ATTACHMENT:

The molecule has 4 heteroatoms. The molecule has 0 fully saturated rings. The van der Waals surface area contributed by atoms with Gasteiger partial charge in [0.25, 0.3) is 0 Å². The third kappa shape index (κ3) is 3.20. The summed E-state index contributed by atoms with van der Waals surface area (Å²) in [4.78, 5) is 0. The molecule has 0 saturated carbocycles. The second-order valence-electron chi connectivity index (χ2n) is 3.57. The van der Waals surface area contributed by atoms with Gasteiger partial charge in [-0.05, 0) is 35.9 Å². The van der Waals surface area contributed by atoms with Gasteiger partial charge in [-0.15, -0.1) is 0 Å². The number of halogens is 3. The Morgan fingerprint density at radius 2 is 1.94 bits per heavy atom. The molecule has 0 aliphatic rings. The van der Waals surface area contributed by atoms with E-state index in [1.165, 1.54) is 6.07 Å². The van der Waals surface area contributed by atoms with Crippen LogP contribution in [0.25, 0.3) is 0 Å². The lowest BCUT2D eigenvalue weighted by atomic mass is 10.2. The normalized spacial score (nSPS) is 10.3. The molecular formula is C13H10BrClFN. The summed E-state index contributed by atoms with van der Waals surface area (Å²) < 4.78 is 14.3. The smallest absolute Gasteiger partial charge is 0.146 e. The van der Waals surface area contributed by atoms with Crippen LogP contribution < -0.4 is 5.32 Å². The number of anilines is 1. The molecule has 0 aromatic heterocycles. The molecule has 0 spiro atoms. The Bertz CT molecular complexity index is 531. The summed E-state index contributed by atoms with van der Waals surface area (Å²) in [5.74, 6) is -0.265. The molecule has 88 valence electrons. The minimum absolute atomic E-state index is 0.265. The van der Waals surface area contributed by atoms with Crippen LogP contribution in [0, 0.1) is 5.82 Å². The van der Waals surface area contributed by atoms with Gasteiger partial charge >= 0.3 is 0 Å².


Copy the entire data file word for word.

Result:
The molecule has 4 heteroatoms. The molecule has 0 fully saturated rings. The van der Waals surface area contributed by atoms with Gasteiger partial charge in [0.25, 0.3) is 0 Å². The third kappa shape index (κ3) is 3.20. The summed E-state index contributed by atoms with van der Waals surface area (Å²) in [4.78, 5) is 0. The molecule has 0 saturated carbocycles. The second-order valence-electron chi connectivity index (χ2n) is 3.57. The van der Waals surface area contributed by atoms with Gasteiger partial charge in [-0.05, 0) is 35.9 Å². The van der Waals surface area contributed by atoms with Gasteiger partial charge in [-0.15, -0.1) is 0 Å². The number of halogens is 3. The Morgan fingerprint density at radius 2 is 1.94 bits per heavy atom. The molecule has 0 aliphatic rings. The van der Waals surface area contributed by atoms with E-state index in [1.165, 1.54) is 6.07 Å². The van der Waals surface area contributed by atoms with Crippen LogP contribution in [0.25, 0.3) is 0 Å². The lowest BCUT2D eigenvalue weighted by atomic mass is 10.2. The normalized spacial score (nSPS) is 10.3. The molecular formula is C13H10BrClFN. The summed E-state index contributed by atoms with van der Waals surface area (Å²) < 4.78 is 14.3. The smallest absolute Gasteiger partial charge is 0.146 e. The van der Waals surface area contributed by atoms with Crippen LogP contribution < -0.4 is 5.32 Å². The number of anilines is 1. The molecule has 0 aromatic heterocycles. The molecule has 0 spiro atoms. The Bertz CT molecular complexity index is 531. The summed E-state index contributed by atoms with van der Waals surface area (Å²) in [5.74, 6) is -0.265. The molecule has 88 valence electrons. The minimum absolute atomic E-state index is 0.265. The van der Waals surface area contributed by atoms with Crippen LogP contribution in [0, 0.1) is 5.82 Å². The van der Waals surface area contributed by atoms with Gasteiger partial charge >= 0.3 is 0 Å².